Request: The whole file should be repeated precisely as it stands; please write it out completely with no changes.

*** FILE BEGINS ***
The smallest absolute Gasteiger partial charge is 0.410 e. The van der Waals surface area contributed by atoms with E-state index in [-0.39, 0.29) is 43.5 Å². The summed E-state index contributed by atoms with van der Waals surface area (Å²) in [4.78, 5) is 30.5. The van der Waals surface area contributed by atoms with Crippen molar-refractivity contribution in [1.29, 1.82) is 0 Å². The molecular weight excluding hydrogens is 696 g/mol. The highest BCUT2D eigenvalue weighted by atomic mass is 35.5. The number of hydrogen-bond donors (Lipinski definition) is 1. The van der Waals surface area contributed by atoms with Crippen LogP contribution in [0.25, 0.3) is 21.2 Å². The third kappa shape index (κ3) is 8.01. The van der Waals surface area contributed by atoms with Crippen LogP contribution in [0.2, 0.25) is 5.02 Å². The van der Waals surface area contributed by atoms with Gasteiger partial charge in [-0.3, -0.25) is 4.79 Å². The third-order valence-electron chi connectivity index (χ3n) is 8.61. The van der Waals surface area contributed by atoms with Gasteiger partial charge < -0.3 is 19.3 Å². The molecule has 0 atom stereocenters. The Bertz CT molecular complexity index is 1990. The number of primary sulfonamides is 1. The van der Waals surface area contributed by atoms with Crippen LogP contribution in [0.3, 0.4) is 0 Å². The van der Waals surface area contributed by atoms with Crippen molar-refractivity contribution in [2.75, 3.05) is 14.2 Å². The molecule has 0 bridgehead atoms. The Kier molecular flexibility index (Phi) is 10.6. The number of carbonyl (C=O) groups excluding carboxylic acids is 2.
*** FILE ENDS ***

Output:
The smallest absolute Gasteiger partial charge is 0.410 e. The van der Waals surface area contributed by atoms with E-state index in [-0.39, 0.29) is 43.5 Å². The summed E-state index contributed by atoms with van der Waals surface area (Å²) in [4.78, 5) is 30.5. The van der Waals surface area contributed by atoms with Crippen molar-refractivity contribution in [1.29, 1.82) is 0 Å². The molecular weight excluding hydrogens is 696 g/mol. The highest BCUT2D eigenvalue weighted by atomic mass is 35.5. The number of hydrogen-bond donors (Lipinski definition) is 1. The van der Waals surface area contributed by atoms with Crippen LogP contribution in [0.25, 0.3) is 21.2 Å². The third kappa shape index (κ3) is 8.01. The van der Waals surface area contributed by atoms with Crippen LogP contribution in [0.2, 0.25) is 5.02 Å². The van der Waals surface area contributed by atoms with Gasteiger partial charge in [-0.3, -0.25) is 4.79 Å². The third-order valence-electron chi connectivity index (χ3n) is 8.61. The van der Waals surface area contributed by atoms with Gasteiger partial charge < -0.3 is 19.3 Å². The molecule has 0 atom stereocenters. The Bertz CT molecular complexity index is 1990. The number of primary sulfonamides is 1. The van der Waals surface area contributed by atoms with Crippen LogP contribution in [0.3, 0.4) is 0 Å². The van der Waals surface area contributed by atoms with Crippen molar-refractivity contribution in [2.75, 3.05) is 14.2 Å². The molecule has 0 bridgehead atoms. The Kier molecular flexibility index (Phi) is 10.6. The number of carbonyl (C=O) groups excluding carboxylic acids is 2.